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Photo by Jim Watson/AFP via Getty Images; Saul Loeb/AFP via Getty Images

After President Trump announced he would not participate in a virtual debate next week, Joe Biden's campaign released a statement Thursday that the former vice president would instead "find an appropriate place to take questions from voters directly."

The state of play: The Commission on Presidential Debates announced the town hall would be entirely virtual "for the health and safety of all involved" as Trump continues to recover from coronavirus.

What they're saying: "Joe Biden was prepared to accept the CPD's proposal for a virtual town hall, but the president has refused, as Donald Trump clearly does not want to face questions from the voters about his failures on COVID and the economy," said Kate Bedingfield, Biden's deputy campaign manager.

  • "As a result, Joe Biden will find an appropriate place to take questions from voters directly on October 15th, as he has done on several occasions in recent weeks."

The other side: The status of Trump's health largely remains unclear, and the president's doctors have not indicated whether he is still testing positive for coronavirus.

  • Trump campaign manager Bill Stepien, who also tested positive for coronavirus, said in a statement that the campaign will "pass on this sad excuse to bail out Joe Biden and do a rally instead."
  • Stepien also claimed without evidence that Trump "will have posted multiple negative tests prior to the debate," which has never been publicly confirmed by the president's doctors.
  • Trump's campaign later suggested moving the debates to Oct. 22 and Oct. 29. The Biden campaign swiftly rejected that proposal, saying "Trump's erratic behavior does not allow him to rewrite the calendar, and pick new dates of his choosing."

What's next: The Biden campaign instead suggested using the next scheduled debate date of Oct. 22 to host a town hall-style event.

Go deeper

Azar says deadly Capitol siege could "tarnish" Trump administration's legacy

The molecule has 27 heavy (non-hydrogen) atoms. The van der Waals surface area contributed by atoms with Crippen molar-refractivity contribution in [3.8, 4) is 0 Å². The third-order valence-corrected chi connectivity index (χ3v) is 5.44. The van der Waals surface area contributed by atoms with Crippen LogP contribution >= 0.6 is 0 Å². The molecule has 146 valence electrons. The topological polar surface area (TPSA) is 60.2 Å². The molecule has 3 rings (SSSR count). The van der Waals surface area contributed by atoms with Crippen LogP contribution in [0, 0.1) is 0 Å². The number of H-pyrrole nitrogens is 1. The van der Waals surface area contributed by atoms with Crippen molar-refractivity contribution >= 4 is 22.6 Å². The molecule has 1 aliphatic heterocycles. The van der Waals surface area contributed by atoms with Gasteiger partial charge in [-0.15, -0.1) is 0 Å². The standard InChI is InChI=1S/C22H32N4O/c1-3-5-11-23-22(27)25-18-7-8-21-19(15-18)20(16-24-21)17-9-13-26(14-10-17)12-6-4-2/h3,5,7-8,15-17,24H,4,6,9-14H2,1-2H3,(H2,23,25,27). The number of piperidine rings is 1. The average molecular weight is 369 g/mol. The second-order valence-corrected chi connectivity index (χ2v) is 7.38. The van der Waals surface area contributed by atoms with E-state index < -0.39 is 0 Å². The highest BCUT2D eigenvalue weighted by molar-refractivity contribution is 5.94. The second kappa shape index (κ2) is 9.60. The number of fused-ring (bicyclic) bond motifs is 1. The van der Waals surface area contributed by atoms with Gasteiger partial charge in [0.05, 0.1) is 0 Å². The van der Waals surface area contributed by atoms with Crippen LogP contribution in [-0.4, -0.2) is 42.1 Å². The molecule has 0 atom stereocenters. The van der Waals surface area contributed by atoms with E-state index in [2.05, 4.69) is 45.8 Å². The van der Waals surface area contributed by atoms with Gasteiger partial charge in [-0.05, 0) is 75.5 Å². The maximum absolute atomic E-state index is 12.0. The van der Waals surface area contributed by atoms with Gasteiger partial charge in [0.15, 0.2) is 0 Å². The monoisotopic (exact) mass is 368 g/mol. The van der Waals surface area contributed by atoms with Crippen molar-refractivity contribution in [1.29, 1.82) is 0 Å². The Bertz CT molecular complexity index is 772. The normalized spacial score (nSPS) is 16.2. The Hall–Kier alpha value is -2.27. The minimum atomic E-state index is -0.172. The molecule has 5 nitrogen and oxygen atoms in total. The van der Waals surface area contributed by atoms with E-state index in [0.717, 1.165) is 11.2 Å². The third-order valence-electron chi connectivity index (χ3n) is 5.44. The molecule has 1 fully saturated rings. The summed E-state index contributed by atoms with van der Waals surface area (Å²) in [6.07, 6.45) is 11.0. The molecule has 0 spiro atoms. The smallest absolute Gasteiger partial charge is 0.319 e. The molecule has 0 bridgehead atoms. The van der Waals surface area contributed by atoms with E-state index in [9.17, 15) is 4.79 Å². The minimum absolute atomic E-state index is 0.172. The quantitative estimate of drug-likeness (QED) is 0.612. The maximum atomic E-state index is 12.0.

Alex Azar. Photo: Jacquelyn Martin-Pool via Getty

Health and Human Services Secretary Alex Azar said in a resignation letter delivered to President Trump this week that the "actions and rhetoric" after the election and especially during last week's siege on the Capitol "threaten to tarnish" the outgoing administration's legacy, Axios confirmed Friday.

Between the lines: Azar is leaving the same day President-elect Joe Biden takes office, so his resignation effectively changes nothing. But he joins a list of other top Trump aides and officials who have condemned the president after last week's deadly riot.

Updated Jan 18, 2021 - Politics & Policy

Coronavirus dashboard

Illustration: Annelise Capossela/Axios

  1. Health: CDC director defends agency's response to pandemic — CDC warns highly transmissible coronavirus variant could become dominant in U.S. in March.
  2. Politics: Empire State Building among hundreds to light up in Biden inauguration coronavirus tribute.
  3. Vaccine: Fauci: 100 million doses in 100 days is "absolutely" doable.
  4. Economy: Unemployment filings explode again.
  5. Tech: Kids' screen time sees a big increase.
Jan 16, 2021 - Health

CDC director defends agency's response to coronavirus pandemic

Robert Redfield. Photo: Tasos Katopodis/Getty Images

Outgoing CDC director Robert Redfield told NPR on Friday that he was proud of the agency's response to the coronavirus pandemic and that he disagreed with his incoming successor's conclusion that the "gold standard for the nation's public health — has been tarnished."

Why it matters: The CDC has faced sharp criticism throughout its nearly year-long response to the coronavirus pandemic over several issues, including some of its messaging and guidance, which has been described as inconsistent and confusing.